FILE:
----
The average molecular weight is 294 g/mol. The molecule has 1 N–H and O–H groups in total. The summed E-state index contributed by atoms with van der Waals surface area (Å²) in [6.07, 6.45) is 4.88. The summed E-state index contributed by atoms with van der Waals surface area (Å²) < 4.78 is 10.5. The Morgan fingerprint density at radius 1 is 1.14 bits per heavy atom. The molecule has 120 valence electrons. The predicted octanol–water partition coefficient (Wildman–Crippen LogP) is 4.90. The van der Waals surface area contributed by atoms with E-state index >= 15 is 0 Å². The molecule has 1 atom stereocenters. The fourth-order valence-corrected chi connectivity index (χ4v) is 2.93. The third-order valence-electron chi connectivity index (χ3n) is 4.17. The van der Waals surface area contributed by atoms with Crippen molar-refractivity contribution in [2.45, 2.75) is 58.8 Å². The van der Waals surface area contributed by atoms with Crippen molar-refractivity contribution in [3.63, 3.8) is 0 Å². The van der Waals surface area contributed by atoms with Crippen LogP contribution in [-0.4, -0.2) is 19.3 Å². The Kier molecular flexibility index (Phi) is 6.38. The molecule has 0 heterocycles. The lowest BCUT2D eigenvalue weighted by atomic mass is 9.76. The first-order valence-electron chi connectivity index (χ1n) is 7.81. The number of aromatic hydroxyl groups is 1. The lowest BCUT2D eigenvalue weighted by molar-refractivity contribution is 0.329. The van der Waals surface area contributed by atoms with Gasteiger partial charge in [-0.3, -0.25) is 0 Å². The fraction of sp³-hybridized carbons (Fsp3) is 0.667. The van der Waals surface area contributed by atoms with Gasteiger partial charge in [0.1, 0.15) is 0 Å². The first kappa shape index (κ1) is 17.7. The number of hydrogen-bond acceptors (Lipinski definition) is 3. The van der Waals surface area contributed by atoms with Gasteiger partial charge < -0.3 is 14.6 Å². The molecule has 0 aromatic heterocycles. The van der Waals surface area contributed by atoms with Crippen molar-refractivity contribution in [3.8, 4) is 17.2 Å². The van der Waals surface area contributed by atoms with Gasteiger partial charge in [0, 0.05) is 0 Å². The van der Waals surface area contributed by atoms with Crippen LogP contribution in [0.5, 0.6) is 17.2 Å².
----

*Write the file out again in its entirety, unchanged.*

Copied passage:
The average molecular weight is 294 g/mol. The molecule has 1 N–H and O–H groups in total. The summed E-state index contributed by atoms with van der Waals surface area (Å²) in [6.07, 6.45) is 4.88. The summed E-state index contributed by atoms with van der Waals surface area (Å²) < 4.78 is 10.5. The Morgan fingerprint density at radius 1 is 1.14 bits per heavy atom. The molecule has 120 valence electrons. The predicted octanol–water partition coefficient (Wildman–Crippen LogP) is 4.90. The van der Waals surface area contributed by atoms with E-state index >= 15 is 0 Å². The molecule has 1 atom stereocenters. The fourth-order valence-corrected chi connectivity index (χ4v) is 2.93. The third-order valence-electron chi connectivity index (χ3n) is 4.17. The van der Waals surface area contributed by atoms with Crippen molar-refractivity contribution in [2.45, 2.75) is 58.8 Å². The van der Waals surface area contributed by atoms with Crippen molar-refractivity contribution in [3.63, 3.8) is 0 Å². The van der Waals surface area contributed by atoms with Crippen LogP contribution in [-0.4, -0.2) is 19.3 Å². The Kier molecular flexibility index (Phi) is 6.38. The molecule has 0 heterocycles. The lowest BCUT2D eigenvalue weighted by atomic mass is 9.76. The first-order valence-electron chi connectivity index (χ1n) is 7.81. The number of aromatic hydroxyl groups is 1. The lowest BCUT2D eigenvalue weighted by molar-refractivity contribution is 0.329. The van der Waals surface area contributed by atoms with Gasteiger partial charge in [-0.3, -0.25) is 0 Å². The fraction of sp³-hybridized carbons (Fsp3) is 0.667. The van der Waals surface area contributed by atoms with Gasteiger partial charge in [0.1, 0.15) is 0 Å². The first kappa shape index (κ1) is 17.7. The number of hydrogen-bond acceptors (Lipinski definition) is 3. The van der Waals surface area contributed by atoms with Gasteiger partial charge < -0.3 is 14.6 Å². The molecule has 0 aromatic heterocycles. The van der Waals surface area contributed by atoms with Crippen molar-refractivity contribution in [3.8, 4) is 17.2 Å². The van der Waals surface area contributed by atoms with Gasteiger partial charge in [0, 0.05) is 0 Å². The van der Waals surface area contributed by atoms with Crippen LogP contribution in [0.5, 0.6) is 17.2 Å².